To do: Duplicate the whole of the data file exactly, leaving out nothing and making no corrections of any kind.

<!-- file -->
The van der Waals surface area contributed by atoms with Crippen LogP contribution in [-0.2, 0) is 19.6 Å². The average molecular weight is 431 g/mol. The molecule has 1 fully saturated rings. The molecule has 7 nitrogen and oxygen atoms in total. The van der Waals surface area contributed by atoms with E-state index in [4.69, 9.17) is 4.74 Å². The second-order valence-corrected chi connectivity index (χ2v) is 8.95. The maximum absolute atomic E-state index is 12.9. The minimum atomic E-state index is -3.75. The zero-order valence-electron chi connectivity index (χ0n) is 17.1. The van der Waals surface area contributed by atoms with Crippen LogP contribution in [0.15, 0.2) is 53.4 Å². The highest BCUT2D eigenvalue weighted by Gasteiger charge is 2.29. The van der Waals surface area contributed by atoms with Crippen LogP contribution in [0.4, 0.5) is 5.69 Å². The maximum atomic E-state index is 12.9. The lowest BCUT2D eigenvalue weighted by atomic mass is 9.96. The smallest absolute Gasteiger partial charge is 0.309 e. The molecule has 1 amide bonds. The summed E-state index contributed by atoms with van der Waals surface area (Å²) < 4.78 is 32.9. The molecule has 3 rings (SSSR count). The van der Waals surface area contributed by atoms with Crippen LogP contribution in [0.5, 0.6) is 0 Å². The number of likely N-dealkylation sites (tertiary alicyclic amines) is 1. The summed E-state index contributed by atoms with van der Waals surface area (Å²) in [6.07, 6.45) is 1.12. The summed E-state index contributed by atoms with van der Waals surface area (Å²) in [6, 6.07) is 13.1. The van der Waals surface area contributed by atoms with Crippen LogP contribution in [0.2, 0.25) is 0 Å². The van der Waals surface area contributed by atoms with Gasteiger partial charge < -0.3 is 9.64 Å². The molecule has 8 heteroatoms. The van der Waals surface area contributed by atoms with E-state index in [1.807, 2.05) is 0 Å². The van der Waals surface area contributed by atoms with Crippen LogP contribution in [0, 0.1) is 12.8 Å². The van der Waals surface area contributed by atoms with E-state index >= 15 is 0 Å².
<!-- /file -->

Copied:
The van der Waals surface area contributed by atoms with Crippen LogP contribution in [-0.2, 0) is 19.6 Å². The average molecular weight is 431 g/mol. The molecule has 1 fully saturated rings. The molecule has 7 nitrogen and oxygen atoms in total. The van der Waals surface area contributed by atoms with E-state index in [4.69, 9.17) is 4.74 Å². The second-order valence-corrected chi connectivity index (χ2v) is 8.95. The maximum absolute atomic E-state index is 12.9. The minimum atomic E-state index is -3.75. The zero-order valence-electron chi connectivity index (χ0n) is 17.1. The van der Waals surface area contributed by atoms with Crippen LogP contribution in [0.15, 0.2) is 53.4 Å². The highest BCUT2D eigenvalue weighted by Gasteiger charge is 2.29. The van der Waals surface area contributed by atoms with Crippen LogP contribution in [0.4, 0.5) is 5.69 Å². The maximum atomic E-state index is 12.9. The lowest BCUT2D eigenvalue weighted by atomic mass is 9.96. The smallest absolute Gasteiger partial charge is 0.309 e. The molecule has 1 amide bonds. The summed E-state index contributed by atoms with van der Waals surface area (Å²) < 4.78 is 32.9. The molecule has 3 rings (SSSR count). The van der Waals surface area contributed by atoms with Crippen LogP contribution in [0.5, 0.6) is 0 Å². The number of likely N-dealkylation sites (tertiary alicyclic amines) is 1. The summed E-state index contributed by atoms with van der Waals surface area (Å²) in [6.07, 6.45) is 1.12. The summed E-state index contributed by atoms with van der Waals surface area (Å²) in [6, 6.07) is 13.1. The van der Waals surface area contributed by atoms with Crippen LogP contribution in [0.2, 0.25) is 0 Å². The van der Waals surface area contributed by atoms with Gasteiger partial charge < -0.3 is 9.64 Å². The molecule has 8 heteroatoms. The van der Waals surface area contributed by atoms with E-state index in [1.807, 2.05) is 0 Å². The van der Waals surface area contributed by atoms with Crippen LogP contribution in [0, 0.1) is 12.8 Å². The van der Waals surface area contributed by atoms with E-state index >= 15 is 0 Å².